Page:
SFD Distinguished Alumna Award

Distinguished Alumna Award

Distinguished Alumna Award

On Friday, May 11, 2018 I was awarded the Distinguished Alumna Award by the School of Fashion Design in Boston, MA.

SFD Distinguished Alumna Award

SFD Distinguished Alumna Award

{For those who don’t know the School of Fashion Design in Boston it is a small school that only teaches Fashion Design and related classes: sewing construction, pattern making, draping, sketching, CAD for pattern making, Photoshop & Illustrator, fashion photography, couture details, 2 and 3-D design, fashion history, hand-bag design & construction, shoe design, and so on. All the classes are limited to 15 or so students, with most classes being much smaller. I love the student: teacher ratio; in every class the teacher has time to check in with every student making sure each student has understood and has successfully completed the lesson/homework assignment from the last class. Located in downtown Boston, it has day, evening and weekend classes.}  http://schooloffashiondesign.org/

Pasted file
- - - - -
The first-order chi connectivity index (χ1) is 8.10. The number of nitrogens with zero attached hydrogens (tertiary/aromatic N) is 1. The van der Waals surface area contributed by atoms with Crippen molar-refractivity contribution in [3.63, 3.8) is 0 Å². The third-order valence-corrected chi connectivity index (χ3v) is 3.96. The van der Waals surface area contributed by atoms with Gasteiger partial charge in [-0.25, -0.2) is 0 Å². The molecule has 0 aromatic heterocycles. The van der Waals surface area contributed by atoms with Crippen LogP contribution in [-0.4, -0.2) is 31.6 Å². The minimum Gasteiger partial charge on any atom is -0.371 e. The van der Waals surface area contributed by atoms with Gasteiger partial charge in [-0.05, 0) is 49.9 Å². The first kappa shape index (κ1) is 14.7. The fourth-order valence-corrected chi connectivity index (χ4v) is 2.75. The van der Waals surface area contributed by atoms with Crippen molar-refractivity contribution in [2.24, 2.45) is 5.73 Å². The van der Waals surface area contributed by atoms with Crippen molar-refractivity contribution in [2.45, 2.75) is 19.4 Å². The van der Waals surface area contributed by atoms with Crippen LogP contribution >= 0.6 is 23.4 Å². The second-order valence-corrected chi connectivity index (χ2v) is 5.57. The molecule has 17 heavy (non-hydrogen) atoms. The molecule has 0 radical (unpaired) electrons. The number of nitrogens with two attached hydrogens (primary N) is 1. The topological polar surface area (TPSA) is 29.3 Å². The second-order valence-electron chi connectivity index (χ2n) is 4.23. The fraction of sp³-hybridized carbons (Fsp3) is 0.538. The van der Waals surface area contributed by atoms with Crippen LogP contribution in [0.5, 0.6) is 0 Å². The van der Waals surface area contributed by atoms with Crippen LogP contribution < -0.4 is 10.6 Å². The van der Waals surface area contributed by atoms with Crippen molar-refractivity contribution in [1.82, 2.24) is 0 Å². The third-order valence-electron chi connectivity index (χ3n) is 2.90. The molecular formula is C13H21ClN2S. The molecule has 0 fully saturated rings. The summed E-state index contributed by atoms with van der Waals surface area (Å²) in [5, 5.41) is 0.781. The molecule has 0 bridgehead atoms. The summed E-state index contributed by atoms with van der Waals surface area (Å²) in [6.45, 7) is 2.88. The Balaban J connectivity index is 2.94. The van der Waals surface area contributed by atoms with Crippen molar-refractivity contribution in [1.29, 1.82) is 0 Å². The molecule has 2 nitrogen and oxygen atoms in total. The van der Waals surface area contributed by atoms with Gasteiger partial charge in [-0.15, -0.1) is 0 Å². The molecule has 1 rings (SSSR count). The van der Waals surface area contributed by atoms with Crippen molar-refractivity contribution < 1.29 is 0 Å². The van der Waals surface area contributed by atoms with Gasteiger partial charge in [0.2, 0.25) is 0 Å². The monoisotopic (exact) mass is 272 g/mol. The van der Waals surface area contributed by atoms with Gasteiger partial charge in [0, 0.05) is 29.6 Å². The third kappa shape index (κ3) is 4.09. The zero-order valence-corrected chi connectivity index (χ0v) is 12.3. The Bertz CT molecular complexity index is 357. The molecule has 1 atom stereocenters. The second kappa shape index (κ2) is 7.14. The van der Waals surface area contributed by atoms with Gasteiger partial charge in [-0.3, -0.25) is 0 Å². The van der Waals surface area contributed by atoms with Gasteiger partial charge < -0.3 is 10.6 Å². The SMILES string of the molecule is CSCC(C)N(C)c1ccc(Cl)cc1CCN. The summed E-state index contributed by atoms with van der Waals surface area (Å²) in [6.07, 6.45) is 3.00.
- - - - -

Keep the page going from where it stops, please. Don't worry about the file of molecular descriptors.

I graduated from the School of Fashion Design (SFD) in 1998, with a Certificate in Clothing Construction and Pattern Making. (SFD only awards Certificates, not degrees.) I started teaching a Level 1 Construction class the following year.  By the time I took a leave of absence from SFD 10 years later, I had taught Construction and Pattern making levels 1 and 2, Construction levels 3 & 4, and Couture Details. I really love teaching, and I’m good at it, if I do say so myself. I love seeing how each student learns: some students need to read a book, some students need to see a demonstration and some students need to do the project themselves. Of course, we all learn best by using a combination of all 3 methods: reading, watching and doing.

My book, Creating Couture Embellishment, came from teaching the Couture Details class, with some bits and pieces from other classes thrown in, too.

As the Distinguished Alumna, I had two duties: helping to select the garments that would be in the annual Fashion Show and giving a graduation speech. The garment selection process is called “Judging”. As in “Is your dress ready for Judging?” “Oh, no. I still need to hem to my dress and add the hook & eye at the top of the zipper on my skirt!” I was one of six judges; all of us are professional fashion people. We were shown over 100 garments and we loved most of them!

The Fashion Show was held a week later, and it was stunning.

Fashion Show program, front cover

Fashion Show program, front cover

Fashion Show program, back cover

Fashion Show program, back cover